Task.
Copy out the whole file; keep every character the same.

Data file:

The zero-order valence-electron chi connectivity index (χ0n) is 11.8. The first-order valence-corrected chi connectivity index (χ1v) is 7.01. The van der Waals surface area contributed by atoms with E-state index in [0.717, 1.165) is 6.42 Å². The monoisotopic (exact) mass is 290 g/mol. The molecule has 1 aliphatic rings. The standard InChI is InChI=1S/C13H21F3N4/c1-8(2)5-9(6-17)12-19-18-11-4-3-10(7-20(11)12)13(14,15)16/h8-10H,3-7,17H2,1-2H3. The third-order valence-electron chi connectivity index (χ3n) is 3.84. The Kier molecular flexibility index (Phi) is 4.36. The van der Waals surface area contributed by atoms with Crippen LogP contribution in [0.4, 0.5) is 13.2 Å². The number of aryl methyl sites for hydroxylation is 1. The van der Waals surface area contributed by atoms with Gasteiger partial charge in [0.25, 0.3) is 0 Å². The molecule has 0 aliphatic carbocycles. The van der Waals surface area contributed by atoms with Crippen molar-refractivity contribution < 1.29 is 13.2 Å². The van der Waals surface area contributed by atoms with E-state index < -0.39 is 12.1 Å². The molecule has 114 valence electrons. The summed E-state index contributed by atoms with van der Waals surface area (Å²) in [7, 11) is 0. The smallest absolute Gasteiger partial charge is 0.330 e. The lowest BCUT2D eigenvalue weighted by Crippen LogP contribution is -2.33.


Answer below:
The zero-order valence-electron chi connectivity index (χ0n) is 11.8. The first-order valence-corrected chi connectivity index (χ1v) is 7.01. The van der Waals surface area contributed by atoms with E-state index in [0.717, 1.165) is 6.42 Å². The monoisotopic (exact) mass is 290 g/mol. The molecule has 1 aliphatic rings. The standard InChI is InChI=1S/C13H21F3N4/c1-8(2)5-9(6-17)12-19-18-11-4-3-10(7-20(11)12)13(14,15)16/h8-10H,3-7,17H2,1-2H3. The third-order valence-electron chi connectivity index (χ3n) is 3.84. The Kier molecular flexibility index (Phi) is 4.36. The van der Waals surface area contributed by atoms with Crippen LogP contribution in [0.4, 0.5) is 13.2 Å². The number of aryl methyl sites for hydroxylation is 1. The van der Waals surface area contributed by atoms with Gasteiger partial charge in [0.25, 0.3) is 0 Å². The molecule has 0 aliphatic carbocycles. The van der Waals surface area contributed by atoms with Crippen molar-refractivity contribution < 1.29 is 13.2 Å². The van der Waals surface area contributed by atoms with E-state index < -0.39 is 12.1 Å². The molecule has 114 valence electrons. The summed E-state index contributed by atoms with van der Waals surface area (Å²) in [7, 11) is 0. The smallest absolute Gasteiger partial charge is 0.330 e. The lowest BCUT2D eigenvalue weighted by Crippen LogP contribution is -2.33.